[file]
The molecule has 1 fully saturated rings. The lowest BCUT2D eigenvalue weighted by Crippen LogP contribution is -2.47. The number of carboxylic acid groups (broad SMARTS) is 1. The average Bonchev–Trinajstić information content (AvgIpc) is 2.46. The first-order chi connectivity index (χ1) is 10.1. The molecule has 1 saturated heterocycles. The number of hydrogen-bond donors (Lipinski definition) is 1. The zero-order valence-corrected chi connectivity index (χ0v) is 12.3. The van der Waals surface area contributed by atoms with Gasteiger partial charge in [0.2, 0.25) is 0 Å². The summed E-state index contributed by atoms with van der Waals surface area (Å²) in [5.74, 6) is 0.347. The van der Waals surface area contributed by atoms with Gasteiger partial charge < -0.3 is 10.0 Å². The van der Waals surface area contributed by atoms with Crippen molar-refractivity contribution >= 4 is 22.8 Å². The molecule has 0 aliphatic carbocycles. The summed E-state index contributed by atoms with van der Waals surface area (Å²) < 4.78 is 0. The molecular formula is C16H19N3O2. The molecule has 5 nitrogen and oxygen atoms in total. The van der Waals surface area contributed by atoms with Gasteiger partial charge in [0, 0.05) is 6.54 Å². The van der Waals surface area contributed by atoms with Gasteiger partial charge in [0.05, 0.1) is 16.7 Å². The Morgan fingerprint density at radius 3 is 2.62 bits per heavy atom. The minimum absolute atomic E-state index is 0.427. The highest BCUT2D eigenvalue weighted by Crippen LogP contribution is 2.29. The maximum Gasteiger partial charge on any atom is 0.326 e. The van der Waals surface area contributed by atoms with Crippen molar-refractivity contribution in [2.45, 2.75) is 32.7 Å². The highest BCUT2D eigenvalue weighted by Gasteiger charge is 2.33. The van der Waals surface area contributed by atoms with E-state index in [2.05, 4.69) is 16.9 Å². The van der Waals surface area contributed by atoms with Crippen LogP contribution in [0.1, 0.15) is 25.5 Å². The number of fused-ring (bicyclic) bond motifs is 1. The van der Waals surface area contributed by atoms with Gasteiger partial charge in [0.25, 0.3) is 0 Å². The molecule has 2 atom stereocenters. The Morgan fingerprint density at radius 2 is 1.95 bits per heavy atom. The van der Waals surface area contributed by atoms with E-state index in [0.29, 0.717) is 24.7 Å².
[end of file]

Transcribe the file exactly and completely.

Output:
The molecule has 1 fully saturated rings. The lowest BCUT2D eigenvalue weighted by Crippen LogP contribution is -2.47. The number of carboxylic acid groups (broad SMARTS) is 1. The average Bonchev–Trinajstić information content (AvgIpc) is 2.46. The first-order chi connectivity index (χ1) is 10.1. The molecule has 1 saturated heterocycles. The number of hydrogen-bond donors (Lipinski definition) is 1. The zero-order valence-corrected chi connectivity index (χ0v) is 12.3. The van der Waals surface area contributed by atoms with Gasteiger partial charge in [0.2, 0.25) is 0 Å². The summed E-state index contributed by atoms with van der Waals surface area (Å²) in [5.74, 6) is 0.347. The van der Waals surface area contributed by atoms with Gasteiger partial charge < -0.3 is 10.0 Å². The van der Waals surface area contributed by atoms with Crippen molar-refractivity contribution >= 4 is 22.8 Å². The molecule has 0 aliphatic carbocycles. The summed E-state index contributed by atoms with van der Waals surface area (Å²) < 4.78 is 0. The molecular formula is C16H19N3O2. The molecule has 5 nitrogen and oxygen atoms in total. The van der Waals surface area contributed by atoms with Gasteiger partial charge in [0, 0.05) is 6.54 Å². The van der Waals surface area contributed by atoms with Gasteiger partial charge in [0.05, 0.1) is 16.7 Å². The Morgan fingerprint density at radius 3 is 2.62 bits per heavy atom. The minimum absolute atomic E-state index is 0.427. The highest BCUT2D eigenvalue weighted by Crippen LogP contribution is 2.29. The maximum Gasteiger partial charge on any atom is 0.326 e. The van der Waals surface area contributed by atoms with Crippen molar-refractivity contribution in [2.45, 2.75) is 32.7 Å². The highest BCUT2D eigenvalue weighted by Gasteiger charge is 2.33. The van der Waals surface area contributed by atoms with E-state index in [2.05, 4.69) is 16.9 Å². The van der Waals surface area contributed by atoms with Crippen LogP contribution in [0.1, 0.15) is 25.5 Å². The number of fused-ring (bicyclic) bond motifs is 1. The van der Waals surface area contributed by atoms with Gasteiger partial charge in [0.25, 0.3) is 0 Å². The molecule has 2 atom stereocenters. The Morgan fingerprint density at radius 2 is 1.95 bits per heavy atom. The van der Waals surface area contributed by atoms with E-state index in [0.29, 0.717) is 24.7 Å².